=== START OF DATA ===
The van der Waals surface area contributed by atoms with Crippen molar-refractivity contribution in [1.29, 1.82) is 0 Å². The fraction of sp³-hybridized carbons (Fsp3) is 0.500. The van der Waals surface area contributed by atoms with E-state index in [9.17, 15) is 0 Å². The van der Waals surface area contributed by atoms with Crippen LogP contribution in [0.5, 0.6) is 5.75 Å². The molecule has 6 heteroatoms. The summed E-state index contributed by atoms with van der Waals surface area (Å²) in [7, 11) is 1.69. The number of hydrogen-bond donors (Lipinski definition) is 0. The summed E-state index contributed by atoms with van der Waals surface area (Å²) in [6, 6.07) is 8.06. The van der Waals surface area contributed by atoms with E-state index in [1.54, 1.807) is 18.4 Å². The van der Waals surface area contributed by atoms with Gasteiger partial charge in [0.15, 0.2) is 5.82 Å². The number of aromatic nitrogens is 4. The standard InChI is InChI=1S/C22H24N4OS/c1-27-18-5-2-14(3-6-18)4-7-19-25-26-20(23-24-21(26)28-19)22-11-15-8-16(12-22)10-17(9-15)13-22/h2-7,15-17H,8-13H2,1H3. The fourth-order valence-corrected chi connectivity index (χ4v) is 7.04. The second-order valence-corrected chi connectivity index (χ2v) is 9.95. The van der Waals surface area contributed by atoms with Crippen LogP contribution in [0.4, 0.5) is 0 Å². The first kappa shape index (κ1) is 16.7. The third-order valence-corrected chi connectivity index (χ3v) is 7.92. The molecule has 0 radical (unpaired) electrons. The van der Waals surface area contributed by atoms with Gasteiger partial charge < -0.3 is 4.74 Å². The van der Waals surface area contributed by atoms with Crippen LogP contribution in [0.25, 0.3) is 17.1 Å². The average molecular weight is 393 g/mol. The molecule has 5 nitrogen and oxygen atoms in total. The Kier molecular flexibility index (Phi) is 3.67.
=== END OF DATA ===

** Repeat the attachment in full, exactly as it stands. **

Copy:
The van der Waals surface area contributed by atoms with Crippen molar-refractivity contribution in [1.29, 1.82) is 0 Å². The fraction of sp³-hybridized carbons (Fsp3) is 0.500. The van der Waals surface area contributed by atoms with E-state index in [9.17, 15) is 0 Å². The van der Waals surface area contributed by atoms with Crippen LogP contribution in [0.5, 0.6) is 5.75 Å². The molecule has 6 heteroatoms. The summed E-state index contributed by atoms with van der Waals surface area (Å²) in [7, 11) is 1.69. The number of hydrogen-bond donors (Lipinski definition) is 0. The summed E-state index contributed by atoms with van der Waals surface area (Å²) in [6, 6.07) is 8.06. The van der Waals surface area contributed by atoms with E-state index in [1.54, 1.807) is 18.4 Å². The van der Waals surface area contributed by atoms with Gasteiger partial charge in [0.15, 0.2) is 5.82 Å². The number of aromatic nitrogens is 4. The standard InChI is InChI=1S/C22H24N4OS/c1-27-18-5-2-14(3-6-18)4-7-19-25-26-20(23-24-21(26)28-19)22-11-15-8-16(12-22)10-17(9-15)13-22/h2-7,15-17H,8-13H2,1H3. The fourth-order valence-corrected chi connectivity index (χ4v) is 7.04. The second-order valence-corrected chi connectivity index (χ2v) is 9.95. The van der Waals surface area contributed by atoms with Crippen LogP contribution in [0.4, 0.5) is 0 Å². The first kappa shape index (κ1) is 16.7. The third-order valence-corrected chi connectivity index (χ3v) is 7.92. The molecule has 0 radical (unpaired) electrons. The van der Waals surface area contributed by atoms with Gasteiger partial charge < -0.3 is 4.74 Å². The van der Waals surface area contributed by atoms with Crippen LogP contribution in [0.25, 0.3) is 17.1 Å². The average molecular weight is 393 g/mol. The molecule has 5 nitrogen and oxygen atoms in total. The Kier molecular flexibility index (Phi) is 3.67.